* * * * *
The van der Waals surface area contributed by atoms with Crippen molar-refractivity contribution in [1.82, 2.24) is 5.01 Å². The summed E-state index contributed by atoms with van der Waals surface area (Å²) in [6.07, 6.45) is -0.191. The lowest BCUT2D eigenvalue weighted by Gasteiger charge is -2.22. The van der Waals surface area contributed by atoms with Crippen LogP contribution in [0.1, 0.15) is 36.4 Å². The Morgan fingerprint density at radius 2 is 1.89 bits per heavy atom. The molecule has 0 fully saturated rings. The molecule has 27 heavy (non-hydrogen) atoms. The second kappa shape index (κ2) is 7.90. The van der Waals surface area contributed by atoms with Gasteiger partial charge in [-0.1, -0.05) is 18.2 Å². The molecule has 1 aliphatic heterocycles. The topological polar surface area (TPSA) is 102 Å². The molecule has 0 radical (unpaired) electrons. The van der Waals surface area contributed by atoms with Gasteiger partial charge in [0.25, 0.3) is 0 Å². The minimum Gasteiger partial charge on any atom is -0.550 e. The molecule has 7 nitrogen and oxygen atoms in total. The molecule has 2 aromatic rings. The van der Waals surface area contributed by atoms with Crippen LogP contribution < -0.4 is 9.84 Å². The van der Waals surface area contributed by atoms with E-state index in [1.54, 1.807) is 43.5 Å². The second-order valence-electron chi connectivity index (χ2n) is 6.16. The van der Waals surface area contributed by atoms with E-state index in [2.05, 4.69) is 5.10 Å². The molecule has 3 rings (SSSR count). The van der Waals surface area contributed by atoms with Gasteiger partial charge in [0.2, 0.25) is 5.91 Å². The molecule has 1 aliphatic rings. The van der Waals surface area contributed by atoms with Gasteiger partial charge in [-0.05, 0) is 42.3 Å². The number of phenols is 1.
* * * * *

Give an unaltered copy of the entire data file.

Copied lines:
The van der Waals surface area contributed by atoms with Crippen molar-refractivity contribution in [1.82, 2.24) is 5.01 Å². The summed E-state index contributed by atoms with van der Waals surface area (Å²) in [6.07, 6.45) is -0.191. The lowest BCUT2D eigenvalue weighted by Gasteiger charge is -2.22. The van der Waals surface area contributed by atoms with Crippen LogP contribution in [0.1, 0.15) is 36.4 Å². The Morgan fingerprint density at radius 2 is 1.89 bits per heavy atom. The molecule has 0 fully saturated rings. The molecule has 27 heavy (non-hydrogen) atoms. The second kappa shape index (κ2) is 7.90. The van der Waals surface area contributed by atoms with Gasteiger partial charge in [-0.1, -0.05) is 18.2 Å². The molecule has 1 aliphatic heterocycles. The topological polar surface area (TPSA) is 102 Å². The molecule has 0 radical (unpaired) electrons. The van der Waals surface area contributed by atoms with Gasteiger partial charge in [0.25, 0.3) is 0 Å². The minimum Gasteiger partial charge on any atom is -0.550 e. The molecule has 7 nitrogen and oxygen atoms in total. The molecule has 2 aromatic rings. The van der Waals surface area contributed by atoms with Crippen LogP contribution < -0.4 is 9.84 Å². The van der Waals surface area contributed by atoms with E-state index in [1.54, 1.807) is 43.5 Å². The second-order valence-electron chi connectivity index (χ2n) is 6.16. The van der Waals surface area contributed by atoms with E-state index in [2.05, 4.69) is 5.10 Å². The molecule has 3 rings (SSSR count). The van der Waals surface area contributed by atoms with Gasteiger partial charge in [0.2, 0.25) is 5.91 Å². The molecule has 1 aliphatic rings. The van der Waals surface area contributed by atoms with Gasteiger partial charge in [-0.05, 0) is 42.3 Å². The number of phenols is 1.